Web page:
Spurred on by posts like those from Gruber and Merlin Mann, I've been working on getting backups right this year. A hard drive failure a few months ago along with a fire in my apartment building recently also provided motivation, and it looks like I've settled on at least some kind of strategy. Maybe it's a little overkill and clumsy, and maybe I have a weird setup, but it feels redundant enough that I won't lose my (precious) home movies and personal pictures.
I don't think of my setup so much as a strategy (although I have a backup plan that I follow regularly now), but rather as a hodgepodge that works for me and contains pieces that may be applicable to a lot of other people. So take away from it what you can, and I hope it helps.
It turns out a lot of content I produce is uploaded and shared somewhere. Practically all of my pictures are hosted at Flickr (some marked as private or just for friends), my videos at Vimeo, my email to Gmail, many documents to Google Docs, etc, and I consider this a form of offsite backup.
I also use Dropbox heavily. While not only serving to synchronize files on both my Windows 7 and OS X partitions, it also is a form of cloud backup. I've come to use in in place of the user documents folder on both OSes.
For code, I use version control systems (Team Foundation Server at work, and GitHub for personal projects). That, again, is redundant, as I have local copies on my laptop and another stored on a server somewhere.
It could be said that you're entrusting too much to a third party, but I just might trust Flickr with its thousands (millions?) of users and the responsibility that goes along with maintaining a datacenter to host all of this content reliably than I do my own backup practices.
However, I certainly do local backups, but it's interesting to note the impact of modern "cloud computing" services (whatever that means to you) on data redundancy.
Even though I'm an ASP.NET developer, I develop on a MacBook Pro running Windows 7 on Boot Camp during the day (Macs are... pretty). In the off hours at home, I boot into OS X Snow Leopard where all my media lives in iTunes, Aperture, iMovie, etc. So, I have two environments to back up: Windows 7 and Snow Leopard.
I also have a Windows Home Server device (an HP EX485 Mediasmart), which I use for backups and network storage. The device has redundant storage spread across several discs, but I want to back it up too (in case the machine fails and for offsite backups). Make that three environments.
Here are the tools I use:
- Windows Home Server (WHS)
- WHS's included backup software for Windows 7
- OS X's Time Machine (which can use WHS as a backup drive via software included with the HP WHS device)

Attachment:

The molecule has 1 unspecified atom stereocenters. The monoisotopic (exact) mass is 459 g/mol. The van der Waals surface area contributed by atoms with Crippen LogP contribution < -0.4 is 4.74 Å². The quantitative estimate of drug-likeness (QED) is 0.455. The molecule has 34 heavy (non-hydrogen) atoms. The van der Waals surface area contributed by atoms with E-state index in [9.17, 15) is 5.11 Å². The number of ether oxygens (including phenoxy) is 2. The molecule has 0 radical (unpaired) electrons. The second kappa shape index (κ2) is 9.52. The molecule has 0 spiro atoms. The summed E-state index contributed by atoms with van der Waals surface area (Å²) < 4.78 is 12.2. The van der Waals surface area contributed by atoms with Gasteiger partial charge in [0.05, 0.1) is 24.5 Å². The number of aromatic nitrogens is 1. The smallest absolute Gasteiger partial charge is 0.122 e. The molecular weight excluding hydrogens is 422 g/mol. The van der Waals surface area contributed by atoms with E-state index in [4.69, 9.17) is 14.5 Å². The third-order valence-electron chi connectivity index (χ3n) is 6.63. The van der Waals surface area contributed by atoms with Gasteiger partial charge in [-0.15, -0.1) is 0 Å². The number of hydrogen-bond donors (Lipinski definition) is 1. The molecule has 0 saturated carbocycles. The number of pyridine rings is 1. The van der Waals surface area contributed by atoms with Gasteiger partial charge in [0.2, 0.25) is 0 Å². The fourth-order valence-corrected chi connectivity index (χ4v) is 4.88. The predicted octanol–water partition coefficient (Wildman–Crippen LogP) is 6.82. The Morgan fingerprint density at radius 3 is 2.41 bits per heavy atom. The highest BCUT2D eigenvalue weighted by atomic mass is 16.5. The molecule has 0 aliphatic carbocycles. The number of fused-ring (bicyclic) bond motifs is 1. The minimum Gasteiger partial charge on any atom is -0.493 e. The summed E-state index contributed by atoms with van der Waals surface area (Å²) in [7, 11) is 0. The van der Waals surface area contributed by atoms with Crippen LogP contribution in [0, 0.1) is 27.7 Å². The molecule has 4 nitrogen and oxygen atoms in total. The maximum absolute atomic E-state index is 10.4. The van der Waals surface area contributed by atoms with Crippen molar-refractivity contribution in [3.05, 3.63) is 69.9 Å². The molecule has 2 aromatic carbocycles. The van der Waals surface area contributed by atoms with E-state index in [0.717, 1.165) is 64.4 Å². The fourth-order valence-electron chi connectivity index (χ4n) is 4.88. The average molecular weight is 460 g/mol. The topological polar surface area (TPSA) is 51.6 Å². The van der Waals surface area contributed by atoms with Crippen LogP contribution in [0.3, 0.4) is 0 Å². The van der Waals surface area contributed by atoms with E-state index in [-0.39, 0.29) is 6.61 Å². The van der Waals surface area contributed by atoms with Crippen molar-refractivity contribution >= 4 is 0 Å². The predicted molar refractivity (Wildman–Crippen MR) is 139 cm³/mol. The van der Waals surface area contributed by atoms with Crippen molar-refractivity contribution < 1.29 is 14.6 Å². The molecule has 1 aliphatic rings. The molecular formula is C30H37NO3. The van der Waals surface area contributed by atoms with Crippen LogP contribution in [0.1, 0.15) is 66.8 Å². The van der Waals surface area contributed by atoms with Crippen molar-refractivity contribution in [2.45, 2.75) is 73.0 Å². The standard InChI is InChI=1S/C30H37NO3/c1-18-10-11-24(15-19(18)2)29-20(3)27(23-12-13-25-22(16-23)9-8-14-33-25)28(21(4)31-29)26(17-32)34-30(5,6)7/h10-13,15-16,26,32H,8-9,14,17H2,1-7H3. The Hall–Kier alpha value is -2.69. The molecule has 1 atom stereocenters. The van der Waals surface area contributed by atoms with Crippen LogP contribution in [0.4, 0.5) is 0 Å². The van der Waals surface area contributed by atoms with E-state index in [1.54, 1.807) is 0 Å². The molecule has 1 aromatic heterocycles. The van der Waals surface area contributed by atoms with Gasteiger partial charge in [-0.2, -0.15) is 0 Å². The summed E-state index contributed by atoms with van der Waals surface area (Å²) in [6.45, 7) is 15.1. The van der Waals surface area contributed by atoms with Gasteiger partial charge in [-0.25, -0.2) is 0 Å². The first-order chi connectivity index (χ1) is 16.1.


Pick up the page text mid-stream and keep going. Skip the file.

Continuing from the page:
- Two external laptop hard drives
- Two external desktop drives with lots of space
- An extra 1 or 2 external drives for juggling files or images around in case of an emergency
My setup is a little tricky because I spend time booted into two different OSes. This can make it difficult to reliably schedule backup jobs (e.g. if I work in the evening and stay booted into Windows 7, then Time Machine or SuperDuper's nightly backup won't run on the OS X side). While not foolproof, I've found I get enough coverage so that I shouldn't lose more than, at worst, a week's worth of data on my hard drive.
If I'm in Windows 7 at home for an extended period of time, Windows Home Server will automatically back up the Windows partition every night at midnight, or I can explicitly trigger a backup.
When in OS X (where I am most of the time at home), Time Machine backs up to WHS frequently (I think it's every hour or so). Since Time Machine takes snapshots of files and allows you to view file history, I'm able to recover deleted or accientally overwritten files within a certain window (Recovery Point Objective vs Recovery Time Objective).
I also make an image of the OS X partition regularly using SuperDuper! and one of the external laptop drives. If my laptop's hard drive completely fails, I can get my computer back up in the time it takes me to take the old hard drive out of my laptop and replace it with the new one containing the image. The SuperDuper! image isn't taken as regularly as Time Machine backups, but I can more quickly get my machine up from a failed drive than with Time Machine restoration process.
To image the Windows 7 partition from OS X, I use WinClone. I take weekly snapshots, and store them on a separate partition of the laptop drive.
I use Windows Home Server's included backup utility to archive files to one of the large desktop drives every week.
For offsite backups, I rotate both the laptop and desktop drives every few weeks and store a set of drives in my office at work.
Remember Your Discs
If you need to troubleshoot your system or do a restoration, it's important to have your installation media. Both the Windows 7 and OS X discs include diagnostic utilities that you can use on boot. You should also have the discs for restoring with Time Machine (on the OS X disc) or with Windows Home Server (on the included WHS media).